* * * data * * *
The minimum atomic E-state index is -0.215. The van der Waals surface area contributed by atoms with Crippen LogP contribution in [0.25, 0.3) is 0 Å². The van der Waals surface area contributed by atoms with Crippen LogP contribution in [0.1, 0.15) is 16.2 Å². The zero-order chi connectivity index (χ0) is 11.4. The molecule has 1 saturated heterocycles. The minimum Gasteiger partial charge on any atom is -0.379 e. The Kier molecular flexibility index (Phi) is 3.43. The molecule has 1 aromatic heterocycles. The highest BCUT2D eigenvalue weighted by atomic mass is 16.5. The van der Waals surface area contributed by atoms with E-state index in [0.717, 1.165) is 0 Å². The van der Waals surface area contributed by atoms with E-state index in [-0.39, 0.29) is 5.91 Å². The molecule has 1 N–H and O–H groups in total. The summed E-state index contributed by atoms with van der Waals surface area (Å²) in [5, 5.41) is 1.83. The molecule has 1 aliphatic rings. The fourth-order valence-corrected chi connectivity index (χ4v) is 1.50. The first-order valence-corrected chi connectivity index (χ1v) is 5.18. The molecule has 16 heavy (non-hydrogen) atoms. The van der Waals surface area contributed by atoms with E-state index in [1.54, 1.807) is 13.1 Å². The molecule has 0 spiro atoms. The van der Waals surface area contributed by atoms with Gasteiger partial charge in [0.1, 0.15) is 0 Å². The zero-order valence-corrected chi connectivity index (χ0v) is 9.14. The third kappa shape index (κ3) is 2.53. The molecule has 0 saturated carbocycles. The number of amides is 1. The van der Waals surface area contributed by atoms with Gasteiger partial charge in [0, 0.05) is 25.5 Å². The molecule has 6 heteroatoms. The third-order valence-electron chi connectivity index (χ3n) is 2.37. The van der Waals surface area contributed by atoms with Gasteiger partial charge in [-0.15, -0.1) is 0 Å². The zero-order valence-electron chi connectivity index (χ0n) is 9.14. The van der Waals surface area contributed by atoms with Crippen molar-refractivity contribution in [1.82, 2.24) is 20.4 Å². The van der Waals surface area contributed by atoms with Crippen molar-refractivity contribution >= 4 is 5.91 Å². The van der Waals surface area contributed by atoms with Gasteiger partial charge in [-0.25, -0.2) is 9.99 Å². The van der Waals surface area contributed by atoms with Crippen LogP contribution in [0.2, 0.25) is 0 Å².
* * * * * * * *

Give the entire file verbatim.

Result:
The minimum atomic E-state index is -0.215. The van der Waals surface area contributed by atoms with Crippen LogP contribution in [0.25, 0.3) is 0 Å². The van der Waals surface area contributed by atoms with Crippen LogP contribution in [0.1, 0.15) is 16.2 Å². The zero-order chi connectivity index (χ0) is 11.4. The molecule has 1 saturated heterocycles. The minimum Gasteiger partial charge on any atom is -0.379 e. The Kier molecular flexibility index (Phi) is 3.43. The molecule has 1 aromatic heterocycles. The highest BCUT2D eigenvalue weighted by atomic mass is 16.5. The van der Waals surface area contributed by atoms with E-state index in [0.717, 1.165) is 0 Å². The van der Waals surface area contributed by atoms with E-state index in [-0.39, 0.29) is 5.91 Å². The molecule has 1 N–H and O–H groups in total. The summed E-state index contributed by atoms with van der Waals surface area (Å²) in [5, 5.41) is 1.83. The molecule has 1 aliphatic rings. The fourth-order valence-corrected chi connectivity index (χ4v) is 1.50. The first-order valence-corrected chi connectivity index (χ1v) is 5.18. The molecule has 16 heavy (non-hydrogen) atoms. The van der Waals surface area contributed by atoms with E-state index in [1.54, 1.807) is 13.1 Å². The molecule has 0 spiro atoms. The van der Waals surface area contributed by atoms with Gasteiger partial charge in [0.1, 0.15) is 0 Å². The zero-order valence-corrected chi connectivity index (χ0v) is 9.14. The third kappa shape index (κ3) is 2.53. The molecule has 0 saturated carbocycles. The number of amides is 1. The van der Waals surface area contributed by atoms with Gasteiger partial charge in [0, 0.05) is 25.5 Å². The molecule has 6 heteroatoms. The third-order valence-electron chi connectivity index (χ3n) is 2.37. The van der Waals surface area contributed by atoms with Gasteiger partial charge in [-0.15, -0.1) is 0 Å². The zero-order valence-electron chi connectivity index (χ0n) is 9.14. The van der Waals surface area contributed by atoms with Crippen molar-refractivity contribution in [1.82, 2.24) is 20.4 Å². The van der Waals surface area contributed by atoms with Crippen molar-refractivity contribution >= 4 is 5.91 Å². The van der Waals surface area contributed by atoms with Gasteiger partial charge in [-0.25, -0.2) is 9.99 Å². The van der Waals surface area contributed by atoms with Crippen LogP contribution in [0.2, 0.25) is 0 Å².